The species that are collectively known as the erectus grade are believed to be descendants of the African “erectus” form, Homo ergaster, which in turn is thought to be descended from one of the two species of early Homo, H. habilis or H. rudolfensis. They lived in one form or another from 1.8 mya to as recently as 25–17 kya. H. erectus was first discovered by Eugène Dubois in 1891 (see Figure 27.1), at the Trinil site on the Solo River in Java. He had gone to Asia to find evidence of human ancestors, since the popular notion at the time was that we originated there.
Title page from Dubois’s monograph. “Eugene Dubois, book” is in the public domain.
The first genus and species combination he assigned to the material was Anthropopithecus erectus (“upright man-ape”). He then changed it to Pithecanthropus erectus (“upright ape-man”). It was only later, after much more material had been unearthed, that Franz Weidenreich persuaded researchers that the species did not differ enough from our own to warrant different genus status. In more recent years, researchers have argued that the material from different continents should be assigned to different species. While we cannot know if the different continental assemblages represent true biological species, i.e. incapable of interbreeding, they are now minimally classified as geographic species. Since the holotype or “type specimen” came from Asia (Java), the species designation “erectus” was retained for Asian material. The African material has come to be known as H. ergaster, contemporary material from Dmanisi (in the Republic of Georgia) is known as H. georgicus, material from Spain as H. antecessor.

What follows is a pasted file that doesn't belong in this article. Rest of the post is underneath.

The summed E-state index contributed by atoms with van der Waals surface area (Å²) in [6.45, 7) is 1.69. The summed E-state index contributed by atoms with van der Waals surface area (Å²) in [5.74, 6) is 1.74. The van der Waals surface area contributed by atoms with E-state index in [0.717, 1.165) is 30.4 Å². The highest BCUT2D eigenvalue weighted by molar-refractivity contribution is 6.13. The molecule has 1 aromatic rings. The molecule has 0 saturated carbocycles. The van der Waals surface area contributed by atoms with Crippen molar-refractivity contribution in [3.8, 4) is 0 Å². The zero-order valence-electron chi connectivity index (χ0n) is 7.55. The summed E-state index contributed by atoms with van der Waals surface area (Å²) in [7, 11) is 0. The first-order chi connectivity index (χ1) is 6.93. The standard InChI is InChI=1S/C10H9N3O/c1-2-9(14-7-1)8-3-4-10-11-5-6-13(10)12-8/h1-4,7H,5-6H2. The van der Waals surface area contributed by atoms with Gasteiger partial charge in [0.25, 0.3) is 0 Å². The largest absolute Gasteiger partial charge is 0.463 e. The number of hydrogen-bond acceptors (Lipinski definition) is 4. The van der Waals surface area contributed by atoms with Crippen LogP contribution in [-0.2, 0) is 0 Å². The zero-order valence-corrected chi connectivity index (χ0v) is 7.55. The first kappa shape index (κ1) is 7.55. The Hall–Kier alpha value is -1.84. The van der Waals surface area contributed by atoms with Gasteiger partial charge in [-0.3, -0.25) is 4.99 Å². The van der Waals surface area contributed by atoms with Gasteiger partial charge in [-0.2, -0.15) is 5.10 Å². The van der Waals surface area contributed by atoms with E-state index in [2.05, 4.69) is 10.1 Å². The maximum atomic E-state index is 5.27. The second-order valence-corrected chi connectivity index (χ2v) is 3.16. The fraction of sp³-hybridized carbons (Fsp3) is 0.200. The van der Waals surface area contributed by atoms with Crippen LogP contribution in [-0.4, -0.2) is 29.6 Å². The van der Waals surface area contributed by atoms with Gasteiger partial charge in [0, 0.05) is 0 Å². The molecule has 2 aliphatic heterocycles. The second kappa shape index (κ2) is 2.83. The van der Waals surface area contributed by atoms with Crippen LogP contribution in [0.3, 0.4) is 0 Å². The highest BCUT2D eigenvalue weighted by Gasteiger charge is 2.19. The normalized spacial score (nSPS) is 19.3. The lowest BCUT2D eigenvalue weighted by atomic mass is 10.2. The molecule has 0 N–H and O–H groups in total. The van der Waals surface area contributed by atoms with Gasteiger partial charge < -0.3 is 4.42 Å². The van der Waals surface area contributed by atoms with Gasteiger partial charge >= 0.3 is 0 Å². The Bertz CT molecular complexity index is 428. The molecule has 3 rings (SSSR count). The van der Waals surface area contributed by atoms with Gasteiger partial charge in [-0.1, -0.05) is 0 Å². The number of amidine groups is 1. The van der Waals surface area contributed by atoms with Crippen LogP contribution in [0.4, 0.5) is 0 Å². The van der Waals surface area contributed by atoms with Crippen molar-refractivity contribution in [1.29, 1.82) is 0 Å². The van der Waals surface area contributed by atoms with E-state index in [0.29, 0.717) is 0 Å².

The strangely tiny and small-brained species from the island of Flores, Homo floresiensis, is thought to be a derived form of H. erectus. Some researchers place all of this material into the taxon H. erectus. Depending on which model people embrace for explaining the origin of our own species, one or more of those species would have evolved into archaic or premodern humans and, subsequently, anatomically modern humans (AMH), i.e. Homo sapiens sapiens. The Regional Continuity or Multiregional Model supposes that whatever erectus forms were present in the various locations evolved through a premodern form, often termed Archaic Homo sapiens whether neandertal-like or otherwise, and then into AMH via gene flow between the populations. However with the more widely accepted “Recent African Origin” (RAO) theory, which holds that our ancestors arose in Africa ~200 kya and then moved out to populate the rest of the world, those “erectus” species that did not contribute to our lineage went extinct. The problem remains as to which of the later “erectus” forms gave rise to our premodern form, Homo heidelbergensis. At this point in time, the most plausible choices for the origin of H. heidelbergensis, the ancestor of both Homo neanderthalensis and AMH, are Homo ergaster or Homo antecessor.